Bangalore: International Business Machines Corp., the biggest information technology services provider in the world, made about half of its $48.3 billion (over Rs1.9 trillion) revenues from what is broadly called information technology infrastructure management services. Such services involve taking over a customer’s tech assets, including computers, servers, data banks, communication gear and, in some instances, even staff. Increasingly, IBM is shipping more of such work to its offices in Delhi where tech workers remotely manage servers and desktops of hundreds of key customers in the US, the UK and Europe.The man spearheading this is Peter C. Lorenzen, vice-president of IBM’s India delivery centre in Bangalore. Lorenzen, 53, relocated to Bangalore about seven months ago to establish what is slowly becoming IBM’s biggest bet out of India. In his office, about 3km from the crowded Bangalore airport, Lorenzen shows off the ‘dashboard’ that diagnoses performance of IT systems in real time for customers across time zones. The India story, Lorenzen says in an interview with Mint, has just begun. Edited exceprts:
Most of the mega outsourcing deals won by IBM recently involved taking over tech operation of organizations. Why is it so compelling to do that? Doesn’t that erode operating margins?
Let’s admit this: if you are unwilling to take over IT assets of a customer, you are only addressing a portion of potential need that a customer may have. More often than not, these deals also involve transfer of staff from customer organization, but that is more because of the fact that customers want to transfer knowledge for ensuring that vendors understand their business requirements.
Companies such as Wipro and Infosys will have to do this if they want to be a part of larger deals. In fact, one of the reasons why Infosys could not have got a bigger size of ABN Amro deal is because of this. (In a late-2005 outsourcing contract, Dutch financial group ABN Amro NV farmed out $1.8 billion worth of infrastructure management work to IBM and Accenture Ltd, and application development work of just $400 million to Tata Consultancy?Services?Ltd (TCS), Infosys Technologies Ltd and Patni Computers Systems Ltd.)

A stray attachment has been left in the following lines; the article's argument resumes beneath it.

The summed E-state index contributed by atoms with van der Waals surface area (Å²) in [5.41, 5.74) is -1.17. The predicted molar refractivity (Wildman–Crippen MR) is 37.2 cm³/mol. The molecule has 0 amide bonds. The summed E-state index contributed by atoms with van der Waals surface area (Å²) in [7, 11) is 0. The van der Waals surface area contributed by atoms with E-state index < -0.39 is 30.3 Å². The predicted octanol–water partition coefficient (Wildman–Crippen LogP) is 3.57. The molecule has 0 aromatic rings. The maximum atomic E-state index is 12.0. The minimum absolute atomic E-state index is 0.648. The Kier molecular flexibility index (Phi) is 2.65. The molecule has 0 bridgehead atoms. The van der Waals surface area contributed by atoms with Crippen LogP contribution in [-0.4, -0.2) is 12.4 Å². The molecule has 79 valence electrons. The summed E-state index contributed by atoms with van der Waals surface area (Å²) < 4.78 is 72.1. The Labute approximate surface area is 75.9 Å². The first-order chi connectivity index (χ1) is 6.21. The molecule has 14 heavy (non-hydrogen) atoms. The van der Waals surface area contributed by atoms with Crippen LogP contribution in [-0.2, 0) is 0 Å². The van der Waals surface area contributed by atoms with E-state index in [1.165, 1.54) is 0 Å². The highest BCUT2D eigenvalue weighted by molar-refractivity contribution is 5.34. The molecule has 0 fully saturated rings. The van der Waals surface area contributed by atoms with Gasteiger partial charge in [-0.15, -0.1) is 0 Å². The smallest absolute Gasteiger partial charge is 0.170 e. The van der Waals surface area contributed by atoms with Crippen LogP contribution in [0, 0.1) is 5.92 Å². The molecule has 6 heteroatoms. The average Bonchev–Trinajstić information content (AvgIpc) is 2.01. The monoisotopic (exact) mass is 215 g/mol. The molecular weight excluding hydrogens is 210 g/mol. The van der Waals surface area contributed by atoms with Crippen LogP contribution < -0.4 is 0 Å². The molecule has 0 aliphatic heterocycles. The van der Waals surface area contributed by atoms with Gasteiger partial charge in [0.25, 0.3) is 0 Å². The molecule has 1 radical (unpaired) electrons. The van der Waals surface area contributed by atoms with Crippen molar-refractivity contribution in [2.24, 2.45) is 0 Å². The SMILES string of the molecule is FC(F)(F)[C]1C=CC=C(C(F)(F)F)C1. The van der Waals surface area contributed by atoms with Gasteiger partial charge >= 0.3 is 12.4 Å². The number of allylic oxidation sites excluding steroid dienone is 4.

Apart from taking over the assets, we also work on helping customers buy new servers and desktops through our finance arm called IBM Global Finance, which procures and leases out the hardware systems to customers.
All costs are calculated as part of the multiyear deals, wherein they could be paying a monthly fee as well.
Companies such as HP (Hewlett-Packard Inc.) and Dell help finance customers buy these assets (too); some day, Indian companies may have to do this either through an alliance or on their own.
The global landscape for outsourcing is becoming too crowded with large Indian players such as TCS and Wipro joining the battle. How would you sustain your edge over others?
There are several differentiators. We offer full scope of services including software, services, hardware, maintenance and even finance, which means customers do not have to go elsewhere. If you want to stay in this game, you better be a broad-based player.
Also, large engagements demand re-engineering of business processes, meaning you need to engage with them with a consulting offering. Our PwC (PricewaterhouseCoopers consulting) acquisition (in 2002) has allowed us to get into that market, and it’s definitely a silver bullet for us.
Consulting played an important role in the AstraZeneca deal bagged by IBM recently. (Drug maker AstraZeneca Plc. early in July awarded IBM its information technology infrastructure management business in a $1.4 billion, seven-year contract.)
Many Indian companies are now getting into the consulting space. How difficult is it to build a new business around consulting for these companies?
You just can’t grow consulting like you do a typical application development business. It takes years to build capabilities across domains and industries to be able to help your customers with insights about how do they become profitable and in turn serve customers better.
What has been the progress with your Indian delivery centre?
Well, when we started almost three years and three months ago, we did not have a single customer. Now, we are serving around 170 customers based in the US, the UK and Europe from our centres in Bangalore, Hyderabad and Chennai. India is growing fast and is already one of the largest centres we have globally.